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Osama op cannot have happened without help from Pakistan, says Dulat

Last updated on: May 05, 2011 13:59 IST
Since Osama's end at the hands of an American special forces team, the question uppermost in New Delhi is how will it impact the ties between the US and Pakistan. A S Dulat, former chief of RAW, gives his take on the operation to Sheela Bhatt

If America really didn't take any help from Pakistan in conducting the military operation in Abbottabad to take out Osama bin Laden, as they claim, then the relationship between Pakistan and the United States will go for a toss," says A S Dulat, former chief of Research and Analysis Wing, India's external intelligence agency. 

Dulat firmly believes that at some point and in some manner, the Pakistani Army must have known about the US's special operation.

After bin Laden's death, in New Delhi all eyes are on what impact it will have on the US-Pakistan relationship.

Speaking about the special operation, Dulat says, "It was a first-rate operation. There is no doubt that America planned and executed the audacious operation perfectly. But, I cannot imagine how America can make it happen without any help from Pakistan."

Dulat is a rare intelligence officer who was special director of the Intelligence Bureau – India's internal intelligence agency – before being shifted to RAW as its head. He is more well-known for his handling of the Kashmir issue for some 20 years. He recently visited Pakistan as a member of a peace mission. 

Dulat says, "It is inconceivable for me that the Americans did it alone. Also, I have no doubt that the particular house where Osama was killed was an Inter-Services Intelligence (Pakistan's external intelligence agency) safe house."

He also dismissed the argument that there was zero-trust between America and Pakistan. He said, "They have a trust deficit but to say that there is zero trust is going too far. If it is so, then how are they conducting a joint operation since the last so many years in Swat valley and other places? How are they functioning in that case? Their military engagement is known to world."

Dulat also drew attention to US President Barack Obama's mention of Pakistan in his first statement after Osama's killing, that 'it's important to note that our counter-terrorism cooperation with Pakistan helped lead us to bin Laden and the compound where he was hiding. Indeed, bin Laden had declared war against Pakistan as well, and ordered attacks against the Pakistani people.'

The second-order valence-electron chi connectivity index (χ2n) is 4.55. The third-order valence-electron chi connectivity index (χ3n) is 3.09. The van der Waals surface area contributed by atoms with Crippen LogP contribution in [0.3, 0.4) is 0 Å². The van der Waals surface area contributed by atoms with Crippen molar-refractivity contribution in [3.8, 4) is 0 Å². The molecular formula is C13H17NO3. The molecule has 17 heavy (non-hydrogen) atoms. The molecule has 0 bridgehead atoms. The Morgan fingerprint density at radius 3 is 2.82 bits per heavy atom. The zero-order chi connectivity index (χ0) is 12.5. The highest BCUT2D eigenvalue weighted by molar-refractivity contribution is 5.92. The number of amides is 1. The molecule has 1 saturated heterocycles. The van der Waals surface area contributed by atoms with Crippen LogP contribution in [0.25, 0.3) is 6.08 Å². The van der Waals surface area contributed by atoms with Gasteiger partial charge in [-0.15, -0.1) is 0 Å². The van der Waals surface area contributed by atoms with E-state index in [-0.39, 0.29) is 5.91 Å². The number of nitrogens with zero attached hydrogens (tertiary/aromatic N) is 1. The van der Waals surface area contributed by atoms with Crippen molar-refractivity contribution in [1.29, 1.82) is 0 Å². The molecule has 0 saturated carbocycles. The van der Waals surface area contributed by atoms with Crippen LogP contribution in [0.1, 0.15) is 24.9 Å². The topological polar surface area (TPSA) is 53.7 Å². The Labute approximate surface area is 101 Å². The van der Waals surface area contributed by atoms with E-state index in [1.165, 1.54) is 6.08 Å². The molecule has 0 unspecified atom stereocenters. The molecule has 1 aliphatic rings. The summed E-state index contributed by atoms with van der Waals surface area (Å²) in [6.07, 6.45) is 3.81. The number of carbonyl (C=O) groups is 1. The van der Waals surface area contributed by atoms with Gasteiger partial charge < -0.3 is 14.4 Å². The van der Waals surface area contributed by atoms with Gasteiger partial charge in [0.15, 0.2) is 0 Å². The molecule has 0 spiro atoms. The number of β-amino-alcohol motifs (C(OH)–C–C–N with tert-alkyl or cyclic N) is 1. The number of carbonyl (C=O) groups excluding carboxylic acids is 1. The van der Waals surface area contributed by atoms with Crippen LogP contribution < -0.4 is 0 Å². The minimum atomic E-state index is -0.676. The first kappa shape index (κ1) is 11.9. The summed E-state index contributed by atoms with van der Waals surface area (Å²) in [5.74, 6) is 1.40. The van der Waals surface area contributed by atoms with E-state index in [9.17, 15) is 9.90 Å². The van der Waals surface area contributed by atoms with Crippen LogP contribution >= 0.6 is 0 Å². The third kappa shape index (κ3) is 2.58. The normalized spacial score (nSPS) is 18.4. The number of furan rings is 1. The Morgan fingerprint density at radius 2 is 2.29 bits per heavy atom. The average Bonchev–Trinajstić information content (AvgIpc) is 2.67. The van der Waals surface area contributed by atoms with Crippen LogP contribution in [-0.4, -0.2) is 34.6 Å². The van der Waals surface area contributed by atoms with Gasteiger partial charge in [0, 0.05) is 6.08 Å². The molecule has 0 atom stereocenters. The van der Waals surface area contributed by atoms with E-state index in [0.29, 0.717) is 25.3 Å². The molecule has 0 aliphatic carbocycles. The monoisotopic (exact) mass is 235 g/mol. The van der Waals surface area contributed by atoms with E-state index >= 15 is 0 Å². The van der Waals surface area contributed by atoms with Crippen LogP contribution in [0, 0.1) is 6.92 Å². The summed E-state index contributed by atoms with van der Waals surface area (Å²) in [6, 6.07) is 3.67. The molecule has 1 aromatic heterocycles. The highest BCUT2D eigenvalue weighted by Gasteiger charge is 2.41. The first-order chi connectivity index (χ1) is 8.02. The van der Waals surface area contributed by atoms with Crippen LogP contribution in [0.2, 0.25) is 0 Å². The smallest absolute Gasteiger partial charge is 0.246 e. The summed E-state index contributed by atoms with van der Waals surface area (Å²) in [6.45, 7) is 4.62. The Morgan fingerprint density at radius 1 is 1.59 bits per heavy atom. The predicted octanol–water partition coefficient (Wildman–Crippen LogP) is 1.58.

Dulat too recalled what Hillary Clinton had said about Pakistan in her statement:  'Indeed, as the president said, bin Ladin had also declared war on Pakistan. He had ordered the killings of many innocent Pakistani men, women, and children. In recent years, the cooperation between our governments, militaries, and law enforcement agencies increased the pressure on Al Qaeda and the Taliban, and this progress must continue and we are committed to our partnership.'

Dulat says, "These two remarks clearly suggest that the "entire operation" was not "hostile". How can they risk their men? Why should they?"

When asked if he thinks that India has the capability to conduct such an operation deep inside Pakistan, Dulat retorted: "We must be mad if we think so. It will lead to war. Can you imagine the hostility that would follow?"

When asked whether India has enough intelligence inputs to conduct such an operation, Dulat dismissed the question by saying, "It can't happen. It won't happen."

"Do you know how many intelligence operatives work for America inside Pakistan? What is India talking about? There are around 3000 intelligence operatives helping Americans collect information."

When presented with the argument that if he believed such an American operation was not possible without Pakistan's some help, why would Pakistan invite so much embarrassment and disgrace by allowing Osama to be caught right inside Abbottabad, so uncomfortably close to Islamabad, when they could have shifted him to Waziristan or some mountains, the spook with a trained mind said, "We must understand that we don't know the facts. Even the CIA is capable of harbouring such entities. We don't know the facts. Also, we have heard that Osama was so ill that he was incapable of living in caves and in rugged mountains. He needed medical treatment all the time." 

Winding up, Dulat says, "If you want me to believe what the Americans are officially saying -- that they didn't inform Pakistan till they re-entered the skies of Afghanistan -- then I would like to say that this friendship will not last longer. Pakistan won't take such humiliation quietly."

Sheela Bhatt in New Delhi